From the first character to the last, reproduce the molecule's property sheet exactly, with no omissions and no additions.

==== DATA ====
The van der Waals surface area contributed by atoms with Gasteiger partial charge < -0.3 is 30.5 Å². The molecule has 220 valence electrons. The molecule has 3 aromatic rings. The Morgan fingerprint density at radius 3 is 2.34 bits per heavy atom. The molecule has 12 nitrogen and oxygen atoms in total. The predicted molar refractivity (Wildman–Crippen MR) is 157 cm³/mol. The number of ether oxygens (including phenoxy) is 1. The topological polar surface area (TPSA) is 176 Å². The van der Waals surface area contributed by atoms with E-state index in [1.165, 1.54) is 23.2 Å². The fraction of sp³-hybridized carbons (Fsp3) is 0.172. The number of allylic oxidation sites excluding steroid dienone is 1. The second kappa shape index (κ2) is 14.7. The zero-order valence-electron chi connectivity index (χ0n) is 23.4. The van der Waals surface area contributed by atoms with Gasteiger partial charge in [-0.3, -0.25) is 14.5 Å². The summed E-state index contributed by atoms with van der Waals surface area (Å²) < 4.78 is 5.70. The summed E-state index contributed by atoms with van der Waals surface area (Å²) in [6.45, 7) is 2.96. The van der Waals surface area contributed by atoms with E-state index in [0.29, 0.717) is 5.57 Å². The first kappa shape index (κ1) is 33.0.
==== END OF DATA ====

The van der Waals surface area contributed by atoms with Gasteiger partial charge < -0.3 is 30.5 Å². The molecule has 220 valence electrons. The molecule has 3 aromatic rings. The Morgan fingerprint density at radius 3 is 2.34 bits per heavy atom. The molecule has 12 nitrogen and oxygen atoms in total. The predicted molar refractivity (Wildman–Crippen MR) is 157 cm³/mol. The number of ether oxygens (including phenoxy) is 1. The topological polar surface area (TPSA) is 176 Å². The van der Waals surface area contributed by atoms with E-state index in [1.165, 1.54) is 23.2 Å². The fraction of sp³-hybridized carbons (Fsp3) is 0.172. The number of allylic oxidation sites excluding steroid dienone is 1. The second kappa shape index (κ2) is 14.7. The zero-order valence-electron chi connectivity index (χ0n) is 23.4. The van der Waals surface area contributed by atoms with Gasteiger partial charge in [-0.3, -0.25) is 14.5 Å². The summed E-state index contributed by atoms with van der Waals surface area (Å²) < 4.78 is 5.70. The summed E-state index contributed by atoms with van der Waals surface area (Å²) in [6.45, 7) is 2.96. The van der Waals surface area contributed by atoms with E-state index in [0.29, 0.717) is 5.57 Å². The first kappa shape index (κ1) is 33.0.